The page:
CPUs work by following the fetch decode execute cycle.
At Key Stage 3, students in the UK need to have a good idea of the process as a whole:
The fetch decode execute cycle is the loop that CPUs constantly follow in order to get, understand and do each instruction in a program.
At Key Stage 3, students need to understand the role of different parts of a CPU in the Von Neumann model.
A Von Neumann CPU has one memory store (RAM) which stores both data (variables) and instructions (program code).
Registers are fast but small memory locations that can store one item of data or one instruction.
The Little Man Computer model is popular at both Key Stage 3 and Key Stage 4 because it simplifies what happens inside a CPU down to just three registers: an instruction register, an accumulator and a program counter with a very limited instruction set.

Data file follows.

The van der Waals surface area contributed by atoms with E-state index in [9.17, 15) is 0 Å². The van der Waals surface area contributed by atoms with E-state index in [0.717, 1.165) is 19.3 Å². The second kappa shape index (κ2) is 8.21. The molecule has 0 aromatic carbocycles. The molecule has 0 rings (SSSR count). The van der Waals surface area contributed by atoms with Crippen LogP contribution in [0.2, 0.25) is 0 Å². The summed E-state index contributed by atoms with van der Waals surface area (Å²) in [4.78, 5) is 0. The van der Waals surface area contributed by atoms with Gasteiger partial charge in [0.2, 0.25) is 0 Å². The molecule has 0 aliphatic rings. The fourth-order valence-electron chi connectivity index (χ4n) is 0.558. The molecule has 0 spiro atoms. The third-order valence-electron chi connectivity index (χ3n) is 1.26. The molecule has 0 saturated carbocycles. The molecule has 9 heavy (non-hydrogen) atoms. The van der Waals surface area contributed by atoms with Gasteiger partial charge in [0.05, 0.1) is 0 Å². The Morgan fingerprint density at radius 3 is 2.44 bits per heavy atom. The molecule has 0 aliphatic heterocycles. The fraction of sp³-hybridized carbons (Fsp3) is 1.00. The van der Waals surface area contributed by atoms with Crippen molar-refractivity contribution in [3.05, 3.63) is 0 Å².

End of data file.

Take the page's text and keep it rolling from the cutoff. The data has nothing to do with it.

For A Level, some additional components have to be understood which makes the Little Man Computer model appear too limited to be used to explain all of the necessary theory. Students also need to be able to explain the purpose and function of:
- The Memory Address Register (MAR) and Memory Data Register (MDR)
- The Address Bus, The Control Bus and the Data Bus.
To help fill those gaps, I’ve built a CPU simulator based on the diagram shown in the Craig’n’Dave video below:
The simulator lets you enter in any values into the memory store (as binary, denary or hex) and then either run the whole code or step through each stage in the fetch decode execute cycle.
This tool is designed as a teaching aid to allow teachers and students to step through each line in a binary computer program with an explanation of what each register and bus is doing at every stage.
I hope it’s useful. Let me know if you spot any mistakes or ideas for improvement.